Instead of running mains voltage to the switches, a low voltage—typically 24 V AC—is connected to remote momentary toggle or rocker switches. The momentary switches usually have SPDT contacts in an (ON)-OFF-(ON) configuration. Pushing the switch actuator in one direction causes the relay contacts to close; pushing it in the opposite direction causes the relay contacts to open. Any number of additional rocker switches can be wired in parallel, as needed in multiple locations. An optional master control can be added that turns all lights in the facility on or off simultaneously under the control of a timer or computer.

After an initial burst of popularity in the 1960s, residential use of such relay-based low voltage systems has become rare. Equipment for new installations is not commonly carried by electrical suppliers, although it is still possible to find parts for maintaining existing installations.

Electronic remote switching[edit]

For more details on this topic, see home automation.

As of 2012, multiway switching in residential and commercial applications is increasingly being implemented with power line signalling and wireless signalling techniques. These include the X10 system, available since the 1970s, and newer hybrid wired/wireless systems, such as Insteon and Z-Wave. This is particularly useful when retrofitting multi-way circuits into existing wiring, often avoiding the need to put holes in walls to run new wires.

Remote-control systems are increasingly used in commercial buildings as part of lighting systems under semi-automatic control, for better safety, security, and energy conservation.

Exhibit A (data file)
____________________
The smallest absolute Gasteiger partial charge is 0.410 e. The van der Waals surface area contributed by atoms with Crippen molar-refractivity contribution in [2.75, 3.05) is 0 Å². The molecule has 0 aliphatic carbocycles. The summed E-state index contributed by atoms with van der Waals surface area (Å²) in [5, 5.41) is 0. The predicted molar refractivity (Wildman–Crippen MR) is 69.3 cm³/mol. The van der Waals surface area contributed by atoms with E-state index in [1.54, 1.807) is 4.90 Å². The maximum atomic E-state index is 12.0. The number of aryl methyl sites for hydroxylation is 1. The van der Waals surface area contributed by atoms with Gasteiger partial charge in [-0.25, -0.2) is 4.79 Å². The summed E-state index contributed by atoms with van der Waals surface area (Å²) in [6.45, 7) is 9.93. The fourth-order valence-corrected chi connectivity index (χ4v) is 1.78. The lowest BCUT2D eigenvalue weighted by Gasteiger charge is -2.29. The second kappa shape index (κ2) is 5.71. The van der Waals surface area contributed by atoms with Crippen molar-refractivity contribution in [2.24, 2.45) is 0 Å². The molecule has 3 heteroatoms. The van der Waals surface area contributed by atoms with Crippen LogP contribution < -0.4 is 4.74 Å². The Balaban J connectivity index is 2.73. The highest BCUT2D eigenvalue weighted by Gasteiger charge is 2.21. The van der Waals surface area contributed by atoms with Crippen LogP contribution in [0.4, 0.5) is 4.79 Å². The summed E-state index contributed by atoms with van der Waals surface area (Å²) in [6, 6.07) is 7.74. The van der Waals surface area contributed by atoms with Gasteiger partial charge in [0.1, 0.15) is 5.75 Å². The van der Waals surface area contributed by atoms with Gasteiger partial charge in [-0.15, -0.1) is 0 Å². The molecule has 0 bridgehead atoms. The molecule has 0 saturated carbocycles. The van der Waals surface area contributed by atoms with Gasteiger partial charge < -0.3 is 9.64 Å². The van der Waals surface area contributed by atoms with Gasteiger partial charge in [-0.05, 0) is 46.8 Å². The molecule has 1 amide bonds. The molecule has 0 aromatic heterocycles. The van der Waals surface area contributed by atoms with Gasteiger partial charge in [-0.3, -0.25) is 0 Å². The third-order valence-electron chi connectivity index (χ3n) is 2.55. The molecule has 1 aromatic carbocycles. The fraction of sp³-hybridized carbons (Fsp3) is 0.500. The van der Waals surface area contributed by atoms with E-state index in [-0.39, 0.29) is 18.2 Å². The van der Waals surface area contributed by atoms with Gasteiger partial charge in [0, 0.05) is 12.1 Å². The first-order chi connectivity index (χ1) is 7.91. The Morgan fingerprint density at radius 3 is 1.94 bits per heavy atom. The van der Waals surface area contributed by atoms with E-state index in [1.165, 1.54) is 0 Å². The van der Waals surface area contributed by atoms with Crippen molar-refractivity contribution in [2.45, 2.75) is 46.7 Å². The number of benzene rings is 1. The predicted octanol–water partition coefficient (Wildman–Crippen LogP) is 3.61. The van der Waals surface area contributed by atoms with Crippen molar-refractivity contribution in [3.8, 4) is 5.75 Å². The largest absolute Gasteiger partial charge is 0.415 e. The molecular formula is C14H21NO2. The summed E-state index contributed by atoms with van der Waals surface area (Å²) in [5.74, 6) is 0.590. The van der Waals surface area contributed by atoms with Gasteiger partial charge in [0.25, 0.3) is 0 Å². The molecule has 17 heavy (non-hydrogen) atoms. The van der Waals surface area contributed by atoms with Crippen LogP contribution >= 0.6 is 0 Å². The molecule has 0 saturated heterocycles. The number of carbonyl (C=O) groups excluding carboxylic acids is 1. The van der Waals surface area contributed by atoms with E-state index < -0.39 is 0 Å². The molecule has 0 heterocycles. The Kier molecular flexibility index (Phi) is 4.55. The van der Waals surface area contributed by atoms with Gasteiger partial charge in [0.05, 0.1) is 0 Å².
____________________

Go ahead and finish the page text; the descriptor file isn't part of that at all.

References[edit]

  1. ^ "Can I wire 3-way switches so that when they are both in the same orientation the light will be off?". Home Improvement Stack Exchange. 2014-12-22. Retrieved 2015-08-14. 
  2. ^ NEC Article 404.2 Switch Connections: (A) ... Three-way and four-way switches shall be wired so that all switching is done only in the ungrounded circuit conductor ... (B) Grounded Conductors. Switches or circuit breakers shall not disconnect the grounded conductor of a circuit. Switching a neutral is generally forbidden by the NEC unless the hot conductor is opened simultaneously

Further reading[edit]

  • Day, Richard (January 1987). "Wiring Multi Switches". Popular Science 230 (1): 85+. ISSN 0161-7370. 
  • Litchfield, Michael & McAlister, Michael (2008). Taunton's Wiring Complete: Expert Advice from Start to Finish (revised ed.). Newtown CT: Taunton Press. ISBN 9781600852565.